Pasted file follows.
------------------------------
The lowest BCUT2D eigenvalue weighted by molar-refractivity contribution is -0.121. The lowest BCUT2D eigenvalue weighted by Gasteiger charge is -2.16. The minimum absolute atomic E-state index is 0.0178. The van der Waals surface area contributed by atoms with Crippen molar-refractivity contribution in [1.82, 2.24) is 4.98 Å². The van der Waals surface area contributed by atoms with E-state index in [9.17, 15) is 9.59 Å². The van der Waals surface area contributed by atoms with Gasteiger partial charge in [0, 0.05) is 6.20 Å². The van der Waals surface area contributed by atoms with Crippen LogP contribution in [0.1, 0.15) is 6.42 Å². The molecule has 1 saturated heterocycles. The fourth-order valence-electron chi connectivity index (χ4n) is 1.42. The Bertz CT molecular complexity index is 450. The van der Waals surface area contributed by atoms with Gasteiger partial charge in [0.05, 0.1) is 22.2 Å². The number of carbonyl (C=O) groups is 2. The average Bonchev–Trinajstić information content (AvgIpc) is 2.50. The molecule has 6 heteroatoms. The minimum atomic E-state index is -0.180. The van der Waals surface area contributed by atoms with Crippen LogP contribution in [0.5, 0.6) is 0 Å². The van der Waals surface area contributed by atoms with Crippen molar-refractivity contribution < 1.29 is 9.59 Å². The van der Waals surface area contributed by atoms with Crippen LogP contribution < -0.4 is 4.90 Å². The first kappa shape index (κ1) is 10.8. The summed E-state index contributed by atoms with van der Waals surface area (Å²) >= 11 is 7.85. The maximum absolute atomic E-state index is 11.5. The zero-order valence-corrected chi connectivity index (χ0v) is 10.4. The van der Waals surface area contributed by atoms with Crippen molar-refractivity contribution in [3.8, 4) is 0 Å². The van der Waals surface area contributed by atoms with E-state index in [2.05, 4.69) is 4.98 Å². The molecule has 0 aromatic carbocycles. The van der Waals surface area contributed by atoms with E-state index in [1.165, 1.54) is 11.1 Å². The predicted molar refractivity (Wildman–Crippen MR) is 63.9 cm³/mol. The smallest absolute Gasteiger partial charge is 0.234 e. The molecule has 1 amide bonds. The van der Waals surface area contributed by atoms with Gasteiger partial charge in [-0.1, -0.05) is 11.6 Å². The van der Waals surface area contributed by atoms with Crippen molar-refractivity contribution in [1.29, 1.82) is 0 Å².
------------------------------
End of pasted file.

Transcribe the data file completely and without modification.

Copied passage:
The lowest BCUT2D eigenvalue weighted by molar-refractivity contribution is -0.121. The lowest BCUT2D eigenvalue weighted by Gasteiger charge is -2.16. The minimum absolute atomic E-state index is 0.0178. The van der Waals surface area contributed by atoms with Crippen molar-refractivity contribution in [1.82, 2.24) is 4.98 Å². The van der Waals surface area contributed by atoms with E-state index in [9.17, 15) is 9.59 Å². The van der Waals surface area contributed by atoms with Gasteiger partial charge in [0, 0.05) is 6.20 Å². The van der Waals surface area contributed by atoms with Crippen LogP contribution in [0.1, 0.15) is 6.42 Å². The molecule has 1 saturated heterocycles. The fourth-order valence-electron chi connectivity index (χ4n) is 1.42. The Bertz CT molecular complexity index is 450. The van der Waals surface area contributed by atoms with Gasteiger partial charge in [0.05, 0.1) is 22.2 Å². The number of carbonyl (C=O) groups is 2. The average Bonchev–Trinajstić information content (AvgIpc) is 2.50. The molecule has 6 heteroatoms. The minimum atomic E-state index is -0.180. The van der Waals surface area contributed by atoms with Crippen LogP contribution in [0.5, 0.6) is 0 Å². The van der Waals surface area contributed by atoms with Crippen molar-refractivity contribution < 1.29 is 9.59 Å². The van der Waals surface area contributed by atoms with Crippen LogP contribution < -0.4 is 4.90 Å². The first kappa shape index (κ1) is 10.8. The summed E-state index contributed by atoms with van der Waals surface area (Å²) >= 11 is 7.85. The maximum absolute atomic E-state index is 11.5. The zero-order valence-corrected chi connectivity index (χ0v) is 10.4. The van der Waals surface area contributed by atoms with Crippen molar-refractivity contribution in [3.8, 4) is 0 Å². The van der Waals surface area contributed by atoms with E-state index in [2.05, 4.69) is 4.98 Å². The molecule has 0 aromatic carbocycles. The van der Waals surface area contributed by atoms with E-state index in [1.165, 1.54) is 11.1 Å². The predicted molar refractivity (Wildman–Crippen MR) is 63.9 cm³/mol. The smallest absolute Gasteiger partial charge is 0.234 e. The molecule has 1 amide bonds. The van der Waals surface area contributed by atoms with Gasteiger partial charge in [-0.1, -0.05) is 11.6 Å². The van der Waals surface area contributed by atoms with Crippen molar-refractivity contribution in [1.29, 1.82) is 0 Å².